- Feature Exhibition: The Doll Festival and Japanese Ningyō
- February 20, 2018－March 18, 2018
|Exhibition Title||Feature Exhibition: The Doll Festival and Japanese Ningyō|
|Period||February 20, 2018－March 18, 2018|
|Venue||Heisei Chishinkan Wing (The Collections Galleries), Galleries 2F-5|
|Transportation||JR, Kintetsu Railway, Keihan Railway, Hankyu Railway, City Bus / Map|
|Closed||Closed on Monday|
|Museum Hours||Tuesday - Thursday, Sunday: 9:30 a.m.-5:00 p.m. (Entrance Until 4:30 p.m.)
Friday, Saturday: 9:30 a.m. - 8:00 p.m. (Entrance until 7:30 p.m.)
Adult 520 yen (410 yen)
Univ. Student 260 yen (210 yen)
(Fees in parentheses are for groups of 20+)
*Admission is free for youths of high school age and below.
Images from the Exhibit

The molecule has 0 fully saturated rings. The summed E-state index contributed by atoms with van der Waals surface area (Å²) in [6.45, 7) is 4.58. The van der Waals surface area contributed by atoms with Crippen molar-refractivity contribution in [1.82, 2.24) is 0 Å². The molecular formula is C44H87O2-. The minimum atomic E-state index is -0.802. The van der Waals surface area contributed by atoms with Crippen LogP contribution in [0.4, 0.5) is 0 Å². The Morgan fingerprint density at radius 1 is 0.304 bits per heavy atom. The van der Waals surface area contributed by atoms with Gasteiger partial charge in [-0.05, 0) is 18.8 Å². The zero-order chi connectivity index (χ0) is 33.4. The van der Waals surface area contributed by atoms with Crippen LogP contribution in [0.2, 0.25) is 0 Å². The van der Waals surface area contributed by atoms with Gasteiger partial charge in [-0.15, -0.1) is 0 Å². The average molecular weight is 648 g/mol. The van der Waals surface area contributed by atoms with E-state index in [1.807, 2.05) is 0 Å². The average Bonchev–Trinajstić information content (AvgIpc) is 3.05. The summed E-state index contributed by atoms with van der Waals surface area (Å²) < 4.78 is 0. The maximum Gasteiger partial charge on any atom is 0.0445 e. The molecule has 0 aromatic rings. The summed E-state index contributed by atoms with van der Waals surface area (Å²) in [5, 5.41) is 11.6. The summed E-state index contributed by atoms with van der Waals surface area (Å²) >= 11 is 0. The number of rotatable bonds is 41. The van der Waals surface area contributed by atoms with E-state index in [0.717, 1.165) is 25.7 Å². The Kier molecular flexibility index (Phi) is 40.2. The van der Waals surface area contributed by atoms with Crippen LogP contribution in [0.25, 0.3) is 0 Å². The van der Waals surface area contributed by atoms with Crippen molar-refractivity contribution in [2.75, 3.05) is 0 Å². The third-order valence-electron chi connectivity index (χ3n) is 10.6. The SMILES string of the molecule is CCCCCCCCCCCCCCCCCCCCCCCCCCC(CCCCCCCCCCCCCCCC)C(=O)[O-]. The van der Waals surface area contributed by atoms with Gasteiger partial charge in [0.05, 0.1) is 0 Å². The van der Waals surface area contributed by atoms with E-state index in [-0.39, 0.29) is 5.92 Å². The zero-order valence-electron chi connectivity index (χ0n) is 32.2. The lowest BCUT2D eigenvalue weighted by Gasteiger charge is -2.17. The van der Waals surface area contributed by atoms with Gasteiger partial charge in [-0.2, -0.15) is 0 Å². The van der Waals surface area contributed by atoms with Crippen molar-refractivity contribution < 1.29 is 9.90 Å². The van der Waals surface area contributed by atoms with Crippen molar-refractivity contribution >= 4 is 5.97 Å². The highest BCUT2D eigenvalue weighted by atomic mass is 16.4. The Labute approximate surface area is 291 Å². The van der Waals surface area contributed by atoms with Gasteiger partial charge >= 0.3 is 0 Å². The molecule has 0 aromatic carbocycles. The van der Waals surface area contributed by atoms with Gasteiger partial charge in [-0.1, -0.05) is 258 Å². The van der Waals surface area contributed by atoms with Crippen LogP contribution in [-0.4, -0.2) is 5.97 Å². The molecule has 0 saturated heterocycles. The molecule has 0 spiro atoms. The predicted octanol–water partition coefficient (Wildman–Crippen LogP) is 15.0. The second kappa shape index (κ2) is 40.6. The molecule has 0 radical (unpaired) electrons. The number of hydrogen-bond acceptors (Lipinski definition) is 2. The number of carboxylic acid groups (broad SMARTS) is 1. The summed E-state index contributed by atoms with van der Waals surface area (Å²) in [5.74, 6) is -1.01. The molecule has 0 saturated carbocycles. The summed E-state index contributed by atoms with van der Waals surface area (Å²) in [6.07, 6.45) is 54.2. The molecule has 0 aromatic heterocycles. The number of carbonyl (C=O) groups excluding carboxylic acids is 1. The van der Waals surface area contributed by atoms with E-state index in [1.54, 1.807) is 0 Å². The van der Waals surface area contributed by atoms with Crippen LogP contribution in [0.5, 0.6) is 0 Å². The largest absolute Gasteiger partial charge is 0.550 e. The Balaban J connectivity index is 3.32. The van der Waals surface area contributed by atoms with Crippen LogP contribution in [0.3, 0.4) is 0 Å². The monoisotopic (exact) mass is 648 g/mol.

Hina dolls are associated with the Doll Festival, or Hina Matsuri, which takes place around March 3rd each year. Though widely considered to be an ancient ritual, the tradition of displaying and celebrating dolls on a specific day dates only to the early 1600s, in the Edo period. Some types of Edo period hina dolls are named after the time periods with which they are associated, as in the Kan’ei bina dolls (named after the Kan’ei era, 1624–1645) or Kyōho bina dolls (after the Kyōhō era, 1716–1736). The Jirozaemon bina dolls are named after a Kyoto doll maker, Jirōzaemon. The kokin bina dolls are considered to be a new Edo period innovation, while the yūsoku bina courtier dolls faithfully represent the costume and hair conventions of the aristocracy. Also on view are other types such as Saga, Gosho, Kamo, and Fushimi ningyō (dolls), which are named after geographic locales in Kyoto. This extensive selection of dolls offers the opportunity carefully at differences in their details, including facial expressions, gestures, and costumes.